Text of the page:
Scotland’s First Minister Nicola Sturgeon has criticised British Prime Minister Boris Johnson’s decision to drop the "stay at home message" in favour of a caution to "stay alert", dubbing it catastrophic. The development comes as the prime minister prepares to announce a government plan to ease the lockdown measures.
Sturgeon has also lamented the lack of coordination between the authorities of the UK’s four countries, saying that the slogan "stay alert" appeared in The Sunday Telegraph before the leaders of Wales, Scotland, and the Northern Ireland had heard about it. "We should not be reading of each other’s plans in newspapers", said Sturgeon.
Her remark echoes statements by authorities in Wales and Northern Ireland, who expressed doubt over the Downing Street’s new strategy. Vaughan Gething, Wales' health minister, stressed that the message for Wales has not changed. "Stay at home and if you do go out observe the social distancing rules". In her turn, Northern Ireland’s First Minister Arlene Foster said that it was right to stick with the original slogan. "We will say we are not deviating from the message at this time", she told the BBC.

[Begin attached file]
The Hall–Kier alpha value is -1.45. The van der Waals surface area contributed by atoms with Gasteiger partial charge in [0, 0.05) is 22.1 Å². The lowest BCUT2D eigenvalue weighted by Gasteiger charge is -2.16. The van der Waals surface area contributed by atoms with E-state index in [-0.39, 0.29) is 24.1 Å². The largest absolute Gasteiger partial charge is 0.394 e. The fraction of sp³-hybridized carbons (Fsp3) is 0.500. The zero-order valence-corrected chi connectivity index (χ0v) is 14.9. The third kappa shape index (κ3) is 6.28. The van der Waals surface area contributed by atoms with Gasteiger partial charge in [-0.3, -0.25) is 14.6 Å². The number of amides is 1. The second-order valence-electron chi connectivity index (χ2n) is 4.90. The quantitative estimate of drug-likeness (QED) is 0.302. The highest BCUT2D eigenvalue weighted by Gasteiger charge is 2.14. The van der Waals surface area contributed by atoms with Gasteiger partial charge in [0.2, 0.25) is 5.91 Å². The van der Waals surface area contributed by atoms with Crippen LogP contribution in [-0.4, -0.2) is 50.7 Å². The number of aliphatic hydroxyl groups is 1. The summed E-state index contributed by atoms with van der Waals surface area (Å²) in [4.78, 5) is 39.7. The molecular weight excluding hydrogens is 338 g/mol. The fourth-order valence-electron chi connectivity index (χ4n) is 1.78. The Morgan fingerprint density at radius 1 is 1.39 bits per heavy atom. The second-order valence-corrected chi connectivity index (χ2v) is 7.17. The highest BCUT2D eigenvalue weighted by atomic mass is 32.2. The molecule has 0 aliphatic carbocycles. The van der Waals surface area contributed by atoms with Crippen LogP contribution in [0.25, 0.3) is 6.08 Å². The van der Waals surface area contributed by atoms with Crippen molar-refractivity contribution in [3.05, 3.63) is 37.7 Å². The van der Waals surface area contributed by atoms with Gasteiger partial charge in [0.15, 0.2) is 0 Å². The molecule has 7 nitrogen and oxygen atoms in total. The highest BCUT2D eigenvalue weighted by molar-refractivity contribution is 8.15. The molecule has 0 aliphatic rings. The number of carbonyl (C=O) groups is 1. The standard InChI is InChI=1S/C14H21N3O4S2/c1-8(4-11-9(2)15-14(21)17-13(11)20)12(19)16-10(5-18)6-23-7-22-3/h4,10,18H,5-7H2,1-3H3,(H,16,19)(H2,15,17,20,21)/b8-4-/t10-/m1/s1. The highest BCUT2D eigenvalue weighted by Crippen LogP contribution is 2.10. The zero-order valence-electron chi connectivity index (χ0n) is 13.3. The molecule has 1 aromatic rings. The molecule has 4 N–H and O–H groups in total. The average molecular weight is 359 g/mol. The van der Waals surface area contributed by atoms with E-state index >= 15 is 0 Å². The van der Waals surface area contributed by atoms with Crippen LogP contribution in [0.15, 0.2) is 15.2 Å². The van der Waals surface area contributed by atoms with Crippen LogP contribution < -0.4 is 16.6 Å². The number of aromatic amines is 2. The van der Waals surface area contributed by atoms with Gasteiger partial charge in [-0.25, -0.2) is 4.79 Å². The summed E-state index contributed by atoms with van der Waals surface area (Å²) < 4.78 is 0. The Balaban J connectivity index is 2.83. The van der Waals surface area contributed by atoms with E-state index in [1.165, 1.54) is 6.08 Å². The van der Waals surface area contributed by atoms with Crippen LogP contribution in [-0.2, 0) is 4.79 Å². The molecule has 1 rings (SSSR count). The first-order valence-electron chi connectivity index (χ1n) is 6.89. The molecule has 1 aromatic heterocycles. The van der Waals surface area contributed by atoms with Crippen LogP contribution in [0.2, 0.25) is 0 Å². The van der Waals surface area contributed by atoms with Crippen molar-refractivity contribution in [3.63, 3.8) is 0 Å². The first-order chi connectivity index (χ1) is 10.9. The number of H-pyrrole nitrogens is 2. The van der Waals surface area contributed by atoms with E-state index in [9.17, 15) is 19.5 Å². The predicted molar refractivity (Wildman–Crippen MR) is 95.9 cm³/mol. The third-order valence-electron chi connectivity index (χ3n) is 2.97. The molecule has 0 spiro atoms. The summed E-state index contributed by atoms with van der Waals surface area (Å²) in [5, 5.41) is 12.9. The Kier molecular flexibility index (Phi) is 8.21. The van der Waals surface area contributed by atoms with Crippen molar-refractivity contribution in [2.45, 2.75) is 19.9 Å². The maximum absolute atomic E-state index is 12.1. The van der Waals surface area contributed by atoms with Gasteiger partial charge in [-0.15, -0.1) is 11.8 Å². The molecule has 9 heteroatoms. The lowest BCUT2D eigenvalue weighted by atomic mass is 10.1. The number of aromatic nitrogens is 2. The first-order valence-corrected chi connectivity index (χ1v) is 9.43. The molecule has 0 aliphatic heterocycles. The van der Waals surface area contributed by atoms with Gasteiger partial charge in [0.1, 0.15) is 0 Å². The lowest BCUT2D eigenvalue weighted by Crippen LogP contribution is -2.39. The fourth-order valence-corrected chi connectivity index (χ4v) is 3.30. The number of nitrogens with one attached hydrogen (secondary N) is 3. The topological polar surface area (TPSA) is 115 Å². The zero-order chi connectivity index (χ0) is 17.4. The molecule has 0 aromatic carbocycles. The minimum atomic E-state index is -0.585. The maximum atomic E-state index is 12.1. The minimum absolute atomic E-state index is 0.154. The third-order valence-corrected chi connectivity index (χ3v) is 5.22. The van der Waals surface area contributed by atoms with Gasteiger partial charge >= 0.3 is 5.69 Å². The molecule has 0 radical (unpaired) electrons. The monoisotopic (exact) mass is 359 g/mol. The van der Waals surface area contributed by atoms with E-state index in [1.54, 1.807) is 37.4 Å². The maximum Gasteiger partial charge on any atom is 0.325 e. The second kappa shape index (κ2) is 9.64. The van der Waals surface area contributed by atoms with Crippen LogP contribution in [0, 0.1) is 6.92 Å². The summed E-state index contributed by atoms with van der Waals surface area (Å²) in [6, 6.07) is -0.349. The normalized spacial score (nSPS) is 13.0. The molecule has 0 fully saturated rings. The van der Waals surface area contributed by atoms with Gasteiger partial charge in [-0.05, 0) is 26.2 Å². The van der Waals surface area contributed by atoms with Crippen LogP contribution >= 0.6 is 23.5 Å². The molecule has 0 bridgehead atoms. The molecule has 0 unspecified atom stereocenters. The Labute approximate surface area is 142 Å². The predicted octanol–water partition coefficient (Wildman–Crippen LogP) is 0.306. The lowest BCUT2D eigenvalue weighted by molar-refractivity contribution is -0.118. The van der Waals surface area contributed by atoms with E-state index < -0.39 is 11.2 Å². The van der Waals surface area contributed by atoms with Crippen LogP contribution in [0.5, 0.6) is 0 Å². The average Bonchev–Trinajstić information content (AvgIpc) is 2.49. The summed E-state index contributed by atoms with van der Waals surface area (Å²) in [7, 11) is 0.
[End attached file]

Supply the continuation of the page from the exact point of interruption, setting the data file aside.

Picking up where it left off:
The UK government said the new "stay alert" message only affects England. It includes the following rules.
- staying at home as much as possible
- working from home if you can
- limiting contact with other people
- keeping distance if you got out (two metres apart where possible)
- wash your hands regularly
The development comes as the United Kingdom became the first country in Europe to surpass the 30,000 death toll mark. Britain now has the second highest number of fatalities after the United States, where the death toll stands at 80,323, according the website Worldometer, which provides real time statistics.